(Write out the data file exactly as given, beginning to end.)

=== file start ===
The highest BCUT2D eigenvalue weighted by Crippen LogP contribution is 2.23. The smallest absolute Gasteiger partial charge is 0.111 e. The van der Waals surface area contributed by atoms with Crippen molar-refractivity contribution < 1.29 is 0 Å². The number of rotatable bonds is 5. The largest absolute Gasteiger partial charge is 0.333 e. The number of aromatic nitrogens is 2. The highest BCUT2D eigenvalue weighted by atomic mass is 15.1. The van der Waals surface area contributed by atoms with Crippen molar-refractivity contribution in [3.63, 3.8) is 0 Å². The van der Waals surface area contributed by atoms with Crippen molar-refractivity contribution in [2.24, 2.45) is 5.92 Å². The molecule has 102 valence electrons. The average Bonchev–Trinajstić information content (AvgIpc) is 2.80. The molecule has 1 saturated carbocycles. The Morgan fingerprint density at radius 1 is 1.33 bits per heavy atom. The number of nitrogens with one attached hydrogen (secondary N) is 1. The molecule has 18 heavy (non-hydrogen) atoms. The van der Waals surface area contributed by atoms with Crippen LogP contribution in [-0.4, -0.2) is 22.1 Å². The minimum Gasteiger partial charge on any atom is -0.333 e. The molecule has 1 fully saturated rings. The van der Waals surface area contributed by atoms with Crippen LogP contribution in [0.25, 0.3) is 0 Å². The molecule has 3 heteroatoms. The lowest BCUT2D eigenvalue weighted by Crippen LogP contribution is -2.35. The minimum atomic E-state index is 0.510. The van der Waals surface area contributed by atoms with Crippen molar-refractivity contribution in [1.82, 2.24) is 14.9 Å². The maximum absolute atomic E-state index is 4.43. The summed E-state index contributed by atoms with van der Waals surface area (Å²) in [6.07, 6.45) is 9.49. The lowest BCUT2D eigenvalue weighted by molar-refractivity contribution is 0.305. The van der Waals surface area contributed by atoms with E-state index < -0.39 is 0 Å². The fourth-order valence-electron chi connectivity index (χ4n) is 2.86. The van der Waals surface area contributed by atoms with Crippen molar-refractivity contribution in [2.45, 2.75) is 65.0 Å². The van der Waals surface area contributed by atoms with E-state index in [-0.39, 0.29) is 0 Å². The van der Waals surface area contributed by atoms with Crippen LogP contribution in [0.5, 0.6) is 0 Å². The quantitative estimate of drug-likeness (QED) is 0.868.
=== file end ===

The highest BCUT2D eigenvalue weighted by Crippen LogP contribution is 2.23. The smallest absolute Gasteiger partial charge is 0.111 e. The van der Waals surface area contributed by atoms with Crippen molar-refractivity contribution < 1.29 is 0 Å². The number of rotatable bonds is 5. The largest absolute Gasteiger partial charge is 0.333 e. The number of aromatic nitrogens is 2. The highest BCUT2D eigenvalue weighted by atomic mass is 15.1. The van der Waals surface area contributed by atoms with Crippen molar-refractivity contribution in [3.63, 3.8) is 0 Å². The van der Waals surface area contributed by atoms with Crippen molar-refractivity contribution in [2.24, 2.45) is 5.92 Å². The molecule has 102 valence electrons. The average Bonchev–Trinajstić information content (AvgIpc) is 2.80. The molecule has 1 saturated carbocycles. The Morgan fingerprint density at radius 1 is 1.33 bits per heavy atom. The number of nitrogens with one attached hydrogen (secondary N) is 1. The molecule has 18 heavy (non-hydrogen) atoms. The van der Waals surface area contributed by atoms with Crippen LogP contribution in [-0.4, -0.2) is 22.1 Å². The minimum Gasteiger partial charge on any atom is -0.333 e. The molecule has 1 fully saturated rings. The van der Waals surface area contributed by atoms with Crippen LogP contribution in [0.25, 0.3) is 0 Å². The molecule has 3 heteroatoms. The lowest BCUT2D eigenvalue weighted by Crippen LogP contribution is -2.35. The minimum atomic E-state index is 0.510. The van der Waals surface area contributed by atoms with Crippen molar-refractivity contribution in [1.82, 2.24) is 14.9 Å². The maximum absolute atomic E-state index is 4.43. The summed E-state index contributed by atoms with van der Waals surface area (Å²) in [6.07, 6.45) is 9.49. The lowest BCUT2D eigenvalue weighted by molar-refractivity contribution is 0.305. The van der Waals surface area contributed by atoms with E-state index < -0.39 is 0 Å². The fourth-order valence-electron chi connectivity index (χ4n) is 2.86. The van der Waals surface area contributed by atoms with Crippen molar-refractivity contribution in [2.45, 2.75) is 65.0 Å². The van der Waals surface area contributed by atoms with E-state index in [-0.39, 0.29) is 0 Å². The van der Waals surface area contributed by atoms with Crippen LogP contribution in [0.5, 0.6) is 0 Å². The quantitative estimate of drug-likeness (QED) is 0.868.